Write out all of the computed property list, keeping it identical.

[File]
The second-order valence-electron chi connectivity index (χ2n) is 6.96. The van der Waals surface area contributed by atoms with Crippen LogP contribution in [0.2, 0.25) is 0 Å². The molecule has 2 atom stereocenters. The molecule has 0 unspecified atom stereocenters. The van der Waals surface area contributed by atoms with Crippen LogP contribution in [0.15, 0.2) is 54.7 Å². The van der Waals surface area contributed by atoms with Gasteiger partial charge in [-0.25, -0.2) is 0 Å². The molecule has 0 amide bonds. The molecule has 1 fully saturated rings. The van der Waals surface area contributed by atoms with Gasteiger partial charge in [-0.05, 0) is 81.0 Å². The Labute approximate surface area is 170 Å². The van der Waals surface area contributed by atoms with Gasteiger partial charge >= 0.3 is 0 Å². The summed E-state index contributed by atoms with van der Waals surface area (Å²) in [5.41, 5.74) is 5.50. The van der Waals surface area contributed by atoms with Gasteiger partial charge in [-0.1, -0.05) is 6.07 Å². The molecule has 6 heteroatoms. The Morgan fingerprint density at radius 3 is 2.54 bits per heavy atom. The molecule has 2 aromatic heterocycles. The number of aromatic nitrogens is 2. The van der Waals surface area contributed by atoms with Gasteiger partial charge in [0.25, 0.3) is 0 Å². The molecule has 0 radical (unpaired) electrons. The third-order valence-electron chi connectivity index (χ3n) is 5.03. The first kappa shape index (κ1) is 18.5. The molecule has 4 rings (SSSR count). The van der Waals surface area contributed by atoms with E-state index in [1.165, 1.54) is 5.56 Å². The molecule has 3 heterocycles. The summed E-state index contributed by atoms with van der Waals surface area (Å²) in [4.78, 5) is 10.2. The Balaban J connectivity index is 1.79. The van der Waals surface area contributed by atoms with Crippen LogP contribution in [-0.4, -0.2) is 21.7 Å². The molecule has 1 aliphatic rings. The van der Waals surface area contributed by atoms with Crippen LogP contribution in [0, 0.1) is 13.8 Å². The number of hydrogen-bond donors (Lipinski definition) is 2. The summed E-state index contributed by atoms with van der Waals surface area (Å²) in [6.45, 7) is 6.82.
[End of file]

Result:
The second-order valence-electron chi connectivity index (χ2n) is 6.96. The van der Waals surface area contributed by atoms with Crippen LogP contribution in [0.2, 0.25) is 0 Å². The molecule has 2 atom stereocenters. The molecule has 0 unspecified atom stereocenters. The van der Waals surface area contributed by atoms with Crippen LogP contribution in [0.15, 0.2) is 54.7 Å². The van der Waals surface area contributed by atoms with Gasteiger partial charge in [-0.25, -0.2) is 0 Å². The molecule has 0 amide bonds. The molecule has 1 fully saturated rings. The van der Waals surface area contributed by atoms with Gasteiger partial charge in [-0.05, 0) is 81.0 Å². The Labute approximate surface area is 170 Å². The van der Waals surface area contributed by atoms with Gasteiger partial charge >= 0.3 is 0 Å². The summed E-state index contributed by atoms with van der Waals surface area (Å²) in [5.41, 5.74) is 5.50. The van der Waals surface area contributed by atoms with Gasteiger partial charge in [-0.1, -0.05) is 6.07 Å². The molecule has 6 heteroatoms. The Morgan fingerprint density at radius 3 is 2.54 bits per heavy atom. The molecule has 2 aromatic heterocycles. The number of aromatic nitrogens is 2. The van der Waals surface area contributed by atoms with Gasteiger partial charge in [0.25, 0.3) is 0 Å². The molecule has 0 radical (unpaired) electrons. The third-order valence-electron chi connectivity index (χ3n) is 5.03. The first kappa shape index (κ1) is 18.5. The molecule has 4 rings (SSSR count). The van der Waals surface area contributed by atoms with E-state index in [1.165, 1.54) is 5.56 Å². The molecule has 3 heterocycles. The summed E-state index contributed by atoms with van der Waals surface area (Å²) in [4.78, 5) is 10.2. The Balaban J connectivity index is 1.79. The van der Waals surface area contributed by atoms with Crippen LogP contribution in [-0.4, -0.2) is 21.7 Å². The molecule has 1 aliphatic rings. The van der Waals surface area contributed by atoms with Crippen LogP contribution in [0, 0.1) is 13.8 Å². The number of hydrogen-bond donors (Lipinski definition) is 2. The summed E-state index contributed by atoms with van der Waals surface area (Å²) in [6.45, 7) is 6.82.